There’s big gap between the response of the Windows and Office parts of Microsoft to the coronavirus troubles. One team has understood the changed needs of customers and adapted; the other part of the same company is carrying on as normal and even taking advantage.
Most people think that Windows and Office come from the one company – Microsoft – with a combined strategy. Windows and Office teams works independently from each other. Sometimes there are notable contradictions between the actions of two major parts of the same company.
The response of Microsoft to coronavirus is different across the company. Some divisions understand the needs of customers have changed while one team is focused on taking marketing and sales advantage of the tragedy.
Windows and Azure
The Windows and Azure parts of Microsoft pivoted quickly. They understand that customers now want stability and certainty from their software and services. With all the changes happening, we need to rely on Windows to run without extra surprises (intended or not).
Windows has suspended all non-security updates for the moment. Only security patches will be released as usual.
“IMPORTANT We have been evaluating the public health situation, and we understand this is impacting our customers. In response to these challenges, we are prioritizing our focus on security updates. Starting in May 2020, we are pausing all optional non-security releases (C and D updates) for all the supported versions of Windows client and server products (Windows 10, version 1909 down to Windows Server 2008 SP2).
There is no change to the monthly security updates (B release – Update Tuesday); these will continue as planned to ensure business continuity and to keep our customers protected and productive.”
The May 2020 update to Windows 10 will still happen, but it’s already planned as optional. These days major updates to Windows 10 aren’t pushed to computers until many months after first release. Security updates continue for the recent major Windows 10 updates.
It’s a similar story with Azure. Proposed changes to the many cloud services have been put on hold.
Office steams ahead
It’s a very different story with the Microsoft Office division. From the start, Coronavirus has been used as a lever to push their Teams platform and make unsubtle digs at rivals like Zoom and Slack.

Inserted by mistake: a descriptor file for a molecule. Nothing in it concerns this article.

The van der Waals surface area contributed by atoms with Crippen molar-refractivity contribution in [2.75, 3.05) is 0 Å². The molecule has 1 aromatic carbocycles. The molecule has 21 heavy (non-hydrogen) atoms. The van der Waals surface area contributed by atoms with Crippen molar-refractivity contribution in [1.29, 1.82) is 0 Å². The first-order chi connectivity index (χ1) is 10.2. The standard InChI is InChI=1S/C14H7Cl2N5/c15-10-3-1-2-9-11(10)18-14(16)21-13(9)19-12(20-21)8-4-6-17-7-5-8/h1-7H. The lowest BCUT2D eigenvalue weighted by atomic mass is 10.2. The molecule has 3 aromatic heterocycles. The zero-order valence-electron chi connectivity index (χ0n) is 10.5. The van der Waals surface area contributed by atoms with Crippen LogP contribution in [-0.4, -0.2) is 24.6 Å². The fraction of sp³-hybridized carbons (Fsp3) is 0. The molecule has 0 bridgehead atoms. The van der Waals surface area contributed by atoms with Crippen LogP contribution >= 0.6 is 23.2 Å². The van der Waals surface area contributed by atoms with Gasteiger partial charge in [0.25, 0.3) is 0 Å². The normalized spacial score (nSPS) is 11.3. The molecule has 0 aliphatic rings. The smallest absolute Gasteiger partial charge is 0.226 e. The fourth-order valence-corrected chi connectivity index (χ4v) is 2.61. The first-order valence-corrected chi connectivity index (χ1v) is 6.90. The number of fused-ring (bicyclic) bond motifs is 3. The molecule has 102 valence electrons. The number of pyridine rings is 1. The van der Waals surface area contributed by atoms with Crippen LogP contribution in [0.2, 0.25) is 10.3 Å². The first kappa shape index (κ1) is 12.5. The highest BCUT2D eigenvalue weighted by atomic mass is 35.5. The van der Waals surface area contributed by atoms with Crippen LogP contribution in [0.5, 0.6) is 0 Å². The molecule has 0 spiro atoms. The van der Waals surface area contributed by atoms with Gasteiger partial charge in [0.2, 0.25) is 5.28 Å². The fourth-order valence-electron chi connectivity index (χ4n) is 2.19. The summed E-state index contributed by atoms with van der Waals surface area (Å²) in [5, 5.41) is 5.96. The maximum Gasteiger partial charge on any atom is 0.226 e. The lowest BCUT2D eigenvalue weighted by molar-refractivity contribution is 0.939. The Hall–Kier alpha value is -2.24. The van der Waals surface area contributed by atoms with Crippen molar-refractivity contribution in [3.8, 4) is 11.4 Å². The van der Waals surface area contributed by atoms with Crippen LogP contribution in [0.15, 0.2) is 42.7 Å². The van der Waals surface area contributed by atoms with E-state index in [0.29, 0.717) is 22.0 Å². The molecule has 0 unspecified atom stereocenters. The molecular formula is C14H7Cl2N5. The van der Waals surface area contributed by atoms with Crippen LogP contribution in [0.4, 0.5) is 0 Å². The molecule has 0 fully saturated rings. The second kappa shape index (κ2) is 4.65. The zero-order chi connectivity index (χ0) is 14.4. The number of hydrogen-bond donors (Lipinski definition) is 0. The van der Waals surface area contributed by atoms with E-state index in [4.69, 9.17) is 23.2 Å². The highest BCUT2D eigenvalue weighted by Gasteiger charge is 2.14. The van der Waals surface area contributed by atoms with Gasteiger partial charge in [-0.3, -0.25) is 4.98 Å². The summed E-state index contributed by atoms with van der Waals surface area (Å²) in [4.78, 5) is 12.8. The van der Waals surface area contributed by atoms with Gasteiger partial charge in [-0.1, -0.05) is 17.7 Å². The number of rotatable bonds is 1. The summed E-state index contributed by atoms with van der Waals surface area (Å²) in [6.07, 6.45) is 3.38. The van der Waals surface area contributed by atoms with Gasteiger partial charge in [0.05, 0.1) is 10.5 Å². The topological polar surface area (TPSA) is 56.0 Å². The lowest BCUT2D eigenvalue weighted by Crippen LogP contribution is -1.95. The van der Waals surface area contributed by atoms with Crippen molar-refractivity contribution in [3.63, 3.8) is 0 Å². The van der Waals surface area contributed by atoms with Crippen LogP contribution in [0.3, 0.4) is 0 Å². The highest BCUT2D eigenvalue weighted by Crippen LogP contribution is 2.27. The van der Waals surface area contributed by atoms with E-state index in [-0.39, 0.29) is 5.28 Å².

It’s all done under the guise of ‘helping’ customers but it’s the kind of self-serving help that Microsoft uses to sell their wares.
Teams is a good product and it’s getting better after the usual clumsy first releases. However, it’s not always ‘fit for purpose’ as the Brits like to say. It’s good for people with ongoing projects that involve a mix of sharing documents & files, texting and calling.
For ad-hoc online meetings or just sharing a few files there’s too much complication and setup necessary with Teams. Better to use Zoom, Skype etc for calling and OneDrive or Dropbox for simple file sharing.
Still, Microsoft is pushing Teams as a solution to a wider range of needs than it’s suitable or even designed for.
Office 365 changes continue without a pause. Unlike Windows or Azure, there’s still new features being pushed out as if there’s been no change in the real world.
Security updates are only available for the latest releases of Office 365 so customers have to cope with new and changed features plus the possibility of buggy updates. Consumers are barred from the semi-annual Office 365 update track which organizations use to limit the feature changes to twice a year.
What a shame that Microsoft Office can’t take the same approach as their Windows counterparts and put their customers needs ahead of sales targets.